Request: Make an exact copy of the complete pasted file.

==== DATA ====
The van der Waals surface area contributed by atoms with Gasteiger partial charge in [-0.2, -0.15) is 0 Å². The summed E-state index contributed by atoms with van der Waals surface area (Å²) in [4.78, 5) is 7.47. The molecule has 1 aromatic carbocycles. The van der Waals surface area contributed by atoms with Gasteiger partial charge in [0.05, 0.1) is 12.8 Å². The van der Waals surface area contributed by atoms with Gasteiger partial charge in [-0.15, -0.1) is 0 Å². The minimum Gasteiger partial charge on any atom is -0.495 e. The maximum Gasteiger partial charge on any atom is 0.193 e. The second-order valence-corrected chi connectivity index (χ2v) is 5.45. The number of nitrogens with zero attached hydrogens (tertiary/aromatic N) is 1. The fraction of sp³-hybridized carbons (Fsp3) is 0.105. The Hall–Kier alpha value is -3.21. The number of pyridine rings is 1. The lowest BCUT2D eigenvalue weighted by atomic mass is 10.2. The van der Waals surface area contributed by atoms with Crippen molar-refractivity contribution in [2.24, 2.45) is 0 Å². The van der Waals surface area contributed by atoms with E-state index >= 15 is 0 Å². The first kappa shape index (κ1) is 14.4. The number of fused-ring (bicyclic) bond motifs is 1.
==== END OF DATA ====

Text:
The van der Waals surface area contributed by atoms with Gasteiger partial charge in [-0.2, -0.15) is 0 Å². The summed E-state index contributed by atoms with van der Waals surface area (Å²) in [4.78, 5) is 7.47. The molecule has 1 aromatic carbocycles. The van der Waals surface area contributed by atoms with Gasteiger partial charge in [0.05, 0.1) is 12.8 Å². The van der Waals surface area contributed by atoms with Gasteiger partial charge in [-0.15, -0.1) is 0 Å². The minimum Gasteiger partial charge on any atom is -0.495 e. The maximum Gasteiger partial charge on any atom is 0.193 e. The second-order valence-corrected chi connectivity index (χ2v) is 5.45. The number of nitrogens with zero attached hydrogens (tertiary/aromatic N) is 1. The fraction of sp³-hybridized carbons (Fsp3) is 0.105. The Hall–Kier alpha value is -3.21. The number of pyridine rings is 1. The lowest BCUT2D eigenvalue weighted by atomic mass is 10.2. The van der Waals surface area contributed by atoms with Crippen molar-refractivity contribution in [2.24, 2.45) is 0 Å². The van der Waals surface area contributed by atoms with E-state index >= 15 is 0 Å². The first kappa shape index (κ1) is 14.4. The number of fused-ring (bicyclic) bond motifs is 1.